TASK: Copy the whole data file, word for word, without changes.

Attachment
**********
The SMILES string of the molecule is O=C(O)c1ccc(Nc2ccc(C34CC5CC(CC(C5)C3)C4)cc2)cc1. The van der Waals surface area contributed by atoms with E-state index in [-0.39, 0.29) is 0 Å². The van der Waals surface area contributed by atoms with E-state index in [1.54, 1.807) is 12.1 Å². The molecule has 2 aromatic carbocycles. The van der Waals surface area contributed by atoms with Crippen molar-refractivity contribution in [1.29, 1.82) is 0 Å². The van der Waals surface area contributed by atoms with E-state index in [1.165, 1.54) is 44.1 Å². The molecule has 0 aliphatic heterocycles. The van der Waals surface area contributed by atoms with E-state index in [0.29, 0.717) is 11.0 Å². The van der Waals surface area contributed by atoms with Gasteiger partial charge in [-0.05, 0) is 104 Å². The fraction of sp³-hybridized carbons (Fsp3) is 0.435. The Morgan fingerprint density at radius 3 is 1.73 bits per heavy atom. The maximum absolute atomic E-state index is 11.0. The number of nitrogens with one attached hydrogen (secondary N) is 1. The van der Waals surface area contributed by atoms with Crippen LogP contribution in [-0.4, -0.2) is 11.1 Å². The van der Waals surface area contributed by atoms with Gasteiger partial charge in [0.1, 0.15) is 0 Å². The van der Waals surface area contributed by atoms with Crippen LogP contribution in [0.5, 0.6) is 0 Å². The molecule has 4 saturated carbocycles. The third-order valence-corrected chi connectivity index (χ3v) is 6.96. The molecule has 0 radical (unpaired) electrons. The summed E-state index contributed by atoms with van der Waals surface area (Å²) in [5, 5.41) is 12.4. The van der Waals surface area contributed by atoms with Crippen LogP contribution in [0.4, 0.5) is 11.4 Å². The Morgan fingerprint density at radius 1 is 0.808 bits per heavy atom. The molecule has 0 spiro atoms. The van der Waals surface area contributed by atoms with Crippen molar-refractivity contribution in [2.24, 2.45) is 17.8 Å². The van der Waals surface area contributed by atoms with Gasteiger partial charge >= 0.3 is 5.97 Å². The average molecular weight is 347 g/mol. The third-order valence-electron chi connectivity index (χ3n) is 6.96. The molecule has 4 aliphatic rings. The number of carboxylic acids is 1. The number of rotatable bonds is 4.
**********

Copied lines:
The SMILES string of the molecule is O=C(O)c1ccc(Nc2ccc(C34CC5CC(CC(C5)C3)C4)cc2)cc1. The van der Waals surface area contributed by atoms with E-state index in [-0.39, 0.29) is 0 Å². The van der Waals surface area contributed by atoms with E-state index in [1.54, 1.807) is 12.1 Å². The molecule has 2 aromatic carbocycles. The van der Waals surface area contributed by atoms with Crippen molar-refractivity contribution in [1.29, 1.82) is 0 Å². The van der Waals surface area contributed by atoms with E-state index in [1.165, 1.54) is 44.1 Å². The molecule has 0 aliphatic heterocycles. The van der Waals surface area contributed by atoms with E-state index in [0.29, 0.717) is 11.0 Å². The van der Waals surface area contributed by atoms with Gasteiger partial charge in [-0.05, 0) is 104 Å². The fraction of sp³-hybridized carbons (Fsp3) is 0.435. The Morgan fingerprint density at radius 3 is 1.73 bits per heavy atom. The maximum absolute atomic E-state index is 11.0. The number of nitrogens with one attached hydrogen (secondary N) is 1. The van der Waals surface area contributed by atoms with Crippen LogP contribution in [-0.4, -0.2) is 11.1 Å². The van der Waals surface area contributed by atoms with Gasteiger partial charge in [0.1, 0.15) is 0 Å². The van der Waals surface area contributed by atoms with Crippen LogP contribution in [0.5, 0.6) is 0 Å². The molecule has 4 saturated carbocycles. The third-order valence-corrected chi connectivity index (χ3v) is 6.96. The molecule has 0 radical (unpaired) electrons. The summed E-state index contributed by atoms with van der Waals surface area (Å²) in [5, 5.41) is 12.4. The van der Waals surface area contributed by atoms with Crippen LogP contribution in [0.4, 0.5) is 11.4 Å². The Morgan fingerprint density at radius 1 is 0.808 bits per heavy atom. The molecule has 0 spiro atoms. The van der Waals surface area contributed by atoms with Crippen molar-refractivity contribution in [2.24, 2.45) is 17.8 Å². The van der Waals surface area contributed by atoms with Gasteiger partial charge >= 0.3 is 5.97 Å². The average molecular weight is 347 g/mol. The third-order valence-electron chi connectivity index (χ3n) is 6.96. The molecule has 4 aliphatic rings. The number of carboxylic acids is 1. The number of rotatable bonds is 4.